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Jewish attorneys implore NY legislature to confirm Hochul’s top court pick amid stiff opposition

At least 14 Democratic members oppose the nomination of Judge Hector LaSalle for chief judge of New York’s highest court

A group of Jewish lawyers has issued a letter of support for Judge Hector LaSalle, New York Gov. Kathy Hochul’s nominee for the highest court in the state. LaSalle’s confirmation faces roadblocks in the Democratic-controlled NY Senate. 

The letter, sent on Monday and obtained by the Forward, comes as opposition grows against LaSalle over his past conservative-leaning decisions. He is the presiding justice of the state’s Supreme Court’s Second Department and was nominated last month for chief judge of New York’s Court of Appeals. If confirmed, LaSalle would become the state’s first Latino chief judge. 

“With racism and antisemitism on the rise, it is particularly significant that our leaders exemplify the highest standards of diversity, equality, inclusion and belonging,” reads the letter signed by members of the Jewish Bar Association in Westchester, Rockland, Orange, Dutchess and Putnam counties. 

Letter from Justice Brandeis Law Society supporting LaSalle. Courtesy of Brandeis Law Society

Critics have mounted a grassroots campaign against LaSalle, saying he is anti-abortion and anti-union.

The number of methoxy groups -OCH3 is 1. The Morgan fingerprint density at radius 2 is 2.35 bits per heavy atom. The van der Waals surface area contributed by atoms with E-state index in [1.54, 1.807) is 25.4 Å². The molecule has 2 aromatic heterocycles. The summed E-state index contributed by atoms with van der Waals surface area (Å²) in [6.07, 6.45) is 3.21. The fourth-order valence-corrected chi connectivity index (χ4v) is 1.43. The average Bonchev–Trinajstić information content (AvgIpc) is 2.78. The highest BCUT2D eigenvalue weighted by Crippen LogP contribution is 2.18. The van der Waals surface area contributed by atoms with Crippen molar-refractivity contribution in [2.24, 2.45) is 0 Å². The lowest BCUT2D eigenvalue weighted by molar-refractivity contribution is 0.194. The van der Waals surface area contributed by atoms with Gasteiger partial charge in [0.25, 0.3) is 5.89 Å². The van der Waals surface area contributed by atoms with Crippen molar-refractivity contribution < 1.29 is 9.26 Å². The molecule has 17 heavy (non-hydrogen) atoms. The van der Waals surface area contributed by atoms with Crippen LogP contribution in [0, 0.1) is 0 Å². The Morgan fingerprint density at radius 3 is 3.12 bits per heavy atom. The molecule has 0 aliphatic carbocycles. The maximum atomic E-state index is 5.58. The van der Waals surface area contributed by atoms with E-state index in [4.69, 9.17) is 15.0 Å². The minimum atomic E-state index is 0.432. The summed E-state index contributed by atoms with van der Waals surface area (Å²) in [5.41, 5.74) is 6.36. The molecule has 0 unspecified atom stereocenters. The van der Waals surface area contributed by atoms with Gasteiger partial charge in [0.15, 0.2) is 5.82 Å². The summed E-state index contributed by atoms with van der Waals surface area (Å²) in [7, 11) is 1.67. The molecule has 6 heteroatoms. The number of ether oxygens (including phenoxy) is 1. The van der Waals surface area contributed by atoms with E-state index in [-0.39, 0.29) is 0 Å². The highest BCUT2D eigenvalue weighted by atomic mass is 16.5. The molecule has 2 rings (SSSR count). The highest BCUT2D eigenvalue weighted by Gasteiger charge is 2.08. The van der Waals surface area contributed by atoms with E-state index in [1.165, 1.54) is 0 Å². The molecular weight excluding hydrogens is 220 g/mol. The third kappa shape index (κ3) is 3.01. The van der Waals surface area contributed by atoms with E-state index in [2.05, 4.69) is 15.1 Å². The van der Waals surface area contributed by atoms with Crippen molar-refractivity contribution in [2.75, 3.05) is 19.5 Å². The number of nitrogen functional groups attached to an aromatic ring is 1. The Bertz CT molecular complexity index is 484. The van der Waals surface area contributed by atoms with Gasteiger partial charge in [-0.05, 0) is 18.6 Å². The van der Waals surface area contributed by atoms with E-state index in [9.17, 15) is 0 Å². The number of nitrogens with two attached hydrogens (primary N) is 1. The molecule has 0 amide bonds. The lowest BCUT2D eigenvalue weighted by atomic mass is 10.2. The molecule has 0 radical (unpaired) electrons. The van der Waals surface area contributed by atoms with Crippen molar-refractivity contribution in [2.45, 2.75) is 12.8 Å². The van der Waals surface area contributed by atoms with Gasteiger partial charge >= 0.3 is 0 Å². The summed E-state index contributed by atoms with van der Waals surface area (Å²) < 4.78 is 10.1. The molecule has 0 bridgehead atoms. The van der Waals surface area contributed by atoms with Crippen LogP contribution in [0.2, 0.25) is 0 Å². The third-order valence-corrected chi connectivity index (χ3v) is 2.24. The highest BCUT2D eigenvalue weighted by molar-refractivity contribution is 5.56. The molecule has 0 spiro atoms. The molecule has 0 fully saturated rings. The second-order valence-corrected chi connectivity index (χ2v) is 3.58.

Progressives have pointed to LaSalle’s 2017 ruling to quash a subpoena for documents by the state attorney general in an investigation into fraudulent medical clinics run by anti-abortion crisis pregnancy centers. In 2015, LaSalle joined a majority ruling allowing a defamation lawsuit by an employer against union leaders.

The nomination requires the approval of a majority of the 63-member legislature, if it advances to the floor by the Senate Judiciary Committee. At least 14 of the 42 Democratic members have expressed their opposition to the pick and none of the 21 Republicans has indicated they would vote in favor. According to the state constitution, the state Senate must accept or reject the nomination by Jan. 22, 30 days after the appointment was announced. A hearing has yet to be scheduled. 

LaSalle was one of seven candidates recommended by the Commission on Judicial Nomination to succeed Janet DiFiore, a former Republican prosecutor who resigned in July amid an ethics probe. One of the members of the shortlist included Yale Law School Professor Abbe Gluck, who served as special counsel for the Biden Administration’s COVID-19 response team and previously clerked for Supreme Court Justice Ruth Bader Ginsburg.

The Jewish bar association, known as the Justice Brandeis Law Society, implored legislators to confirm LaSalle, calling him “uniquely and exceptionally equipped” for the position as chief judge.

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